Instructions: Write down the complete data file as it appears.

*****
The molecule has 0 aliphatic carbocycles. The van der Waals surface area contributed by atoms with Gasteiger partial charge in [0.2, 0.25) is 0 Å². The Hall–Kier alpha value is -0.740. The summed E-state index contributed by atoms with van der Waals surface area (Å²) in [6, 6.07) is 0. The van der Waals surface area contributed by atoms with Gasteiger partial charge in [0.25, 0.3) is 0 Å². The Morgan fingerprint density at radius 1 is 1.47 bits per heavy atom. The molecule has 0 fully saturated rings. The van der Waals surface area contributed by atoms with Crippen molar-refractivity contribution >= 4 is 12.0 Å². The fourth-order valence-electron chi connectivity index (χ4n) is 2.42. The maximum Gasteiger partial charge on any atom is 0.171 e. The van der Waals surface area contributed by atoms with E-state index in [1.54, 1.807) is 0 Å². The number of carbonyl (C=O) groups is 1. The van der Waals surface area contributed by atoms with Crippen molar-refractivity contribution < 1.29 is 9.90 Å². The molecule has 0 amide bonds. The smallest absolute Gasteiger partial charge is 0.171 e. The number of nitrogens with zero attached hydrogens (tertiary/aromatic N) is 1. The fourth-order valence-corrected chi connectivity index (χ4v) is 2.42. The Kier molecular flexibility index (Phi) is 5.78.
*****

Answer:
The molecule has 0 aliphatic carbocycles. The van der Waals surface area contributed by atoms with Gasteiger partial charge in [0.2, 0.25) is 0 Å². The Hall–Kier alpha value is -0.740. The summed E-state index contributed by atoms with van der Waals surface area (Å²) in [6, 6.07) is 0. The van der Waals surface area contributed by atoms with Gasteiger partial charge in [0.25, 0.3) is 0 Å². The Morgan fingerprint density at radius 1 is 1.47 bits per heavy atom. The molecule has 0 fully saturated rings. The van der Waals surface area contributed by atoms with Crippen molar-refractivity contribution >= 4 is 12.0 Å². The fourth-order valence-electron chi connectivity index (χ4n) is 2.42. The maximum Gasteiger partial charge on any atom is 0.171 e. The van der Waals surface area contributed by atoms with E-state index in [1.54, 1.807) is 0 Å². The number of carbonyl (C=O) groups is 1. The van der Waals surface area contributed by atoms with Crippen molar-refractivity contribution < 1.29 is 9.90 Å². The molecule has 0 amide bonds. The smallest absolute Gasteiger partial charge is 0.171 e. The number of nitrogens with zero attached hydrogens (tertiary/aromatic N) is 1. The fourth-order valence-corrected chi connectivity index (χ4v) is 2.42. The Kier molecular flexibility index (Phi) is 5.78.